Troubleshooting Q&A - December 23, 2003
Wired Networking, Step One – Choosing Your Connection
The first step in networking two or more computers is to determine how best to connect them. This week's Q&A looks at the pros and cons of networking via direct cable connections, hubs, switches, or routers.
By Ron Pacchiano
Q. I’m having a great deal of trouble getting my computers to network correctly and share an Internet connection. I have one desktop computer and one Laptop, both of which are running Windows XP Professional. My Internet access is being supplied by a Time Warner cable modem.
I tried connecting the computers together via an Ethernet cable, but they can’t seem to communicate with each other. I heard that it was possible to connect two PCs together in this fashion, but I can’t even get them to ping each other.
A friend of mine told me that I couldn’t network Windows XP PCs together like this and said that I should purchase a hub to solve my problem. I think this would work, but before I go out and buy one I just wanted to ask what you thought and find out if you have any suggestions for me. Thanks!
A. Well for starters, your friend is correct when he indicated that the hub would solve your problem. However, he was mistaken when he suggested that you couldn’t network two Windows XP PCs directly to each other.
I'm guessing the reason that you couldn’t ping between the two computers when you connected them via Ethernet cable is because you were not using a crossover cable. When you’re trying to network two similar devices, such as two PCs or two hubs or two switches, you need to use a crossover cable to connect them. The only exception to this would be if one of the products (like a hub or switch) has what's called an uplink port, or an auto-sensing port, on it. In that scenario, a standard Ethernet cable would work fine.
Crossover cables don’t look much different from normal (also known as straight-through) Ethernet cables, but they’re wired differently so that the transmit pin on one end of the cable matches the receive pin on the other. Incidentally, you can tell a crossover cable from a straight-through by holding the two connectors side by side with the tabs facing down. Look at the colors of the individual wires inside the connectors. If they don’t match, it’s not a straight-through.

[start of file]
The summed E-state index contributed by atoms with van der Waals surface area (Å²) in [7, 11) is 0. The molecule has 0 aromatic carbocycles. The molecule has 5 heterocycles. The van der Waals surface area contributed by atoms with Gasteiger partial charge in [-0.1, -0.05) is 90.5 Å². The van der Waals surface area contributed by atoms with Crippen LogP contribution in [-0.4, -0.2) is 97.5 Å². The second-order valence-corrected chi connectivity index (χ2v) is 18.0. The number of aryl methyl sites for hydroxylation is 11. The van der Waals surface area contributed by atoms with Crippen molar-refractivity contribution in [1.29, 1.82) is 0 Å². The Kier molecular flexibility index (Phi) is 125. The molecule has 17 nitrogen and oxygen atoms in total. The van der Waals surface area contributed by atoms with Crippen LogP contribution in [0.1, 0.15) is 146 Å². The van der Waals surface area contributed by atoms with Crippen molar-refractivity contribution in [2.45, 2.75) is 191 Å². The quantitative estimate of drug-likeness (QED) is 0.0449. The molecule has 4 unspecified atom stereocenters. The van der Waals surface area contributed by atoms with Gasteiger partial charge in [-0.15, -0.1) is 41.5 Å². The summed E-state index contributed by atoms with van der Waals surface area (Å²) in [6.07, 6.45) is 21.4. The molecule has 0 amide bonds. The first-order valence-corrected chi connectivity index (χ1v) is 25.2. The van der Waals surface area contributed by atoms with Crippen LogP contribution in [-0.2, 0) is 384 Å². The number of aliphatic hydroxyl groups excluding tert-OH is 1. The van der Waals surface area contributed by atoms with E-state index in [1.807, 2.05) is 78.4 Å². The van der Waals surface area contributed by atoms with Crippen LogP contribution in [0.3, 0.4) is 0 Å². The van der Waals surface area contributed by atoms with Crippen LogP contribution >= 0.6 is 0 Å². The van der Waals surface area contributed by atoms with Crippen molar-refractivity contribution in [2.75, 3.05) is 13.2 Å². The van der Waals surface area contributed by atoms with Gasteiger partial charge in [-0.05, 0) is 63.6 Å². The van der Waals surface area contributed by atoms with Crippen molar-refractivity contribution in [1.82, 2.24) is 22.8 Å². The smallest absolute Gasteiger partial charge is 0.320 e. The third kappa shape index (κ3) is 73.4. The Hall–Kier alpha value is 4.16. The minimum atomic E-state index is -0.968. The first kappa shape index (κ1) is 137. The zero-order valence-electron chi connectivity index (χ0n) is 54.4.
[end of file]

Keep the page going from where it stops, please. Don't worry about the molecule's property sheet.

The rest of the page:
That being said, you basically have two choices available to you for networking your computers. You can connect the two via a crossover cable, or you can use a hub and connect each computer to it with straight-through cables. If you think you might want to add additional systems to your network (or just for simplicity’s sake), stick with the hub.
If you decide that you want to stick with your original plan, connecting two PCs directly to each other is a relatively simple and straightforward process. For starters, you’ll need to purchase a crossover cable and connect it to the Ethernet port of each PC. Next, each PC’s Ethernet adaptor needs to be configured with a static IP address and a common Subnet mask. For our example, we’ll assign the first PC an IP address of 192.168.0.1 and the second PC an address of 192.168.0.2. Both machines should use the Subnet 255.255.255.0.